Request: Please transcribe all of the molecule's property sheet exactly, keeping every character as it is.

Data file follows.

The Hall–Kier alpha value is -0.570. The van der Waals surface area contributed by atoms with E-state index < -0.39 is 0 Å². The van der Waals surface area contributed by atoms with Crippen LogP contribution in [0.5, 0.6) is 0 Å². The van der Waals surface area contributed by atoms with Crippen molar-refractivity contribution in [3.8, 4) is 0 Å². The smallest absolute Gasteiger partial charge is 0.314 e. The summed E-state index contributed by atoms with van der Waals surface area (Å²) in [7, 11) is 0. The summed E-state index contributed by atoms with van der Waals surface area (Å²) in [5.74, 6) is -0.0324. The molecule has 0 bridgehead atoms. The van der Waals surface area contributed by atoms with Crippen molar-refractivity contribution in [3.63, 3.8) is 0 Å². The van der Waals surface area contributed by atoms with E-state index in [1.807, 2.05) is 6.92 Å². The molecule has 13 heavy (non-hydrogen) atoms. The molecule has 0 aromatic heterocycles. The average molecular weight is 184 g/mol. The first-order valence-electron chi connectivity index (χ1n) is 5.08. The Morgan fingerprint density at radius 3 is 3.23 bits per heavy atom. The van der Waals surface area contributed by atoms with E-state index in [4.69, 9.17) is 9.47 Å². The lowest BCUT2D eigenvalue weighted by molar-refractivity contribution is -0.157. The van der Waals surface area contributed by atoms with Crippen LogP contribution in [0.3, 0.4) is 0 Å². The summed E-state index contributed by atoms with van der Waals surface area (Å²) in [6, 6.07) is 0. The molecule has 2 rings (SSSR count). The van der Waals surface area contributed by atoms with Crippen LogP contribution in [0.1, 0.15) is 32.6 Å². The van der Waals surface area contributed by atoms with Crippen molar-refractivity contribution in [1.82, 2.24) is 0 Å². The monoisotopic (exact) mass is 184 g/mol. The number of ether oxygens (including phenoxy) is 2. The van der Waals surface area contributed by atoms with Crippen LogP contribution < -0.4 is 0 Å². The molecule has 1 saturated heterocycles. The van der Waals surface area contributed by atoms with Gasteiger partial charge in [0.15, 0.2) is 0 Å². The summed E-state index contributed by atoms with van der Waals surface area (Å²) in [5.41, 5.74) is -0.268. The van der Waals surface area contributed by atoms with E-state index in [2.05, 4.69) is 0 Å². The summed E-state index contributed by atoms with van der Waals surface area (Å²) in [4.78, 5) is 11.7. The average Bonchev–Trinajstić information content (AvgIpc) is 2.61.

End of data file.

The Hall–Kier alpha value is -0.570. The van der Waals surface area contributed by atoms with E-state index < -0.39 is 0 Å². The van der Waals surface area contributed by atoms with Crippen LogP contribution in [0.5, 0.6) is 0 Å². The van der Waals surface area contributed by atoms with Crippen molar-refractivity contribution in [3.8, 4) is 0 Å². The smallest absolute Gasteiger partial charge is 0.314 e. The summed E-state index contributed by atoms with van der Waals surface area (Å²) in [7, 11) is 0. The summed E-state index contributed by atoms with van der Waals surface area (Å²) in [5.74, 6) is -0.0324. The molecule has 0 bridgehead atoms. The van der Waals surface area contributed by atoms with Crippen molar-refractivity contribution in [3.63, 3.8) is 0 Å². The van der Waals surface area contributed by atoms with E-state index in [1.807, 2.05) is 6.92 Å². The molecule has 13 heavy (non-hydrogen) atoms. The molecule has 0 aromatic heterocycles. The average molecular weight is 184 g/mol. The first-order valence-electron chi connectivity index (χ1n) is 5.08. The Morgan fingerprint density at radius 3 is 3.23 bits per heavy atom. The van der Waals surface area contributed by atoms with E-state index in [4.69, 9.17) is 9.47 Å². The lowest BCUT2D eigenvalue weighted by molar-refractivity contribution is -0.157. The van der Waals surface area contributed by atoms with Crippen LogP contribution in [0.3, 0.4) is 0 Å². The summed E-state index contributed by atoms with van der Waals surface area (Å²) in [6, 6.07) is 0. The molecule has 2 rings (SSSR count). The van der Waals surface area contributed by atoms with Crippen LogP contribution in [0.1, 0.15) is 32.6 Å². The van der Waals surface area contributed by atoms with Crippen molar-refractivity contribution in [1.82, 2.24) is 0 Å². The monoisotopic (exact) mass is 184 g/mol. The number of ether oxygens (including phenoxy) is 2. The van der Waals surface area contributed by atoms with Crippen LogP contribution < -0.4 is 0 Å². The molecule has 1 saturated heterocycles. The van der Waals surface area contributed by atoms with Gasteiger partial charge in [0.15, 0.2) is 0 Å². The summed E-state index contributed by atoms with van der Waals surface area (Å²) in [5.41, 5.74) is -0.268. The van der Waals surface area contributed by atoms with E-state index in [2.05, 4.69) is 0 Å². The summed E-state index contributed by atoms with van der Waals surface area (Å²) in [4.78, 5) is 11.7. The average Bonchev–Trinajstić information content (AvgIpc) is 2.61.